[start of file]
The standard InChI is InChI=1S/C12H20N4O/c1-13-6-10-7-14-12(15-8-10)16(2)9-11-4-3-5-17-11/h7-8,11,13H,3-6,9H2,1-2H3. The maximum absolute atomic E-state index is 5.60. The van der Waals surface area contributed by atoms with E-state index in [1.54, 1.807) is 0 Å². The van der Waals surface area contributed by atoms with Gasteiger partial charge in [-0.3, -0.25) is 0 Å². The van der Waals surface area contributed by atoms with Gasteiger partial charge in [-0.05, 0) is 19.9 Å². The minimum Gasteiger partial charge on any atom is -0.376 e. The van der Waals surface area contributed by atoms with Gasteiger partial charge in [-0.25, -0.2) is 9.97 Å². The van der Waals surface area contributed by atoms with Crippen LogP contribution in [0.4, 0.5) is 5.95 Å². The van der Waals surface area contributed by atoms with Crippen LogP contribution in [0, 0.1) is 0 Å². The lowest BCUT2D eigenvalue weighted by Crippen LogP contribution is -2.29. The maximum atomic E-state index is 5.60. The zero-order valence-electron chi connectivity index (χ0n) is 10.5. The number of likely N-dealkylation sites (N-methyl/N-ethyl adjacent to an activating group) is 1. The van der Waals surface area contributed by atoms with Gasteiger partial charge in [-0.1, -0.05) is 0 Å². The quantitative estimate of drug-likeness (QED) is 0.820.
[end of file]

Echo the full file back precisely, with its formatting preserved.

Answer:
The standard InChI is InChI=1S/C12H20N4O/c1-13-6-10-7-14-12(15-8-10)16(2)9-11-4-3-5-17-11/h7-8,11,13H,3-6,9H2,1-2H3. The maximum absolute atomic E-state index is 5.60. The van der Waals surface area contributed by atoms with E-state index in [1.54, 1.807) is 0 Å². The van der Waals surface area contributed by atoms with Gasteiger partial charge in [-0.3, -0.25) is 0 Å². The van der Waals surface area contributed by atoms with Gasteiger partial charge in [-0.05, 0) is 19.9 Å². The minimum Gasteiger partial charge on any atom is -0.376 e. The van der Waals surface area contributed by atoms with Gasteiger partial charge in [-0.25, -0.2) is 9.97 Å². The van der Waals surface area contributed by atoms with Crippen LogP contribution in [0.4, 0.5) is 5.95 Å². The van der Waals surface area contributed by atoms with Crippen LogP contribution in [0, 0.1) is 0 Å². The lowest BCUT2D eigenvalue weighted by Crippen LogP contribution is -2.29. The maximum atomic E-state index is 5.60. The zero-order valence-electron chi connectivity index (χ0n) is 10.5. The number of likely N-dealkylation sites (N-methyl/N-ethyl adjacent to an activating group) is 1. The van der Waals surface area contributed by atoms with Gasteiger partial charge in [-0.1, -0.05) is 0 Å². The quantitative estimate of drug-likeness (QED) is 0.820.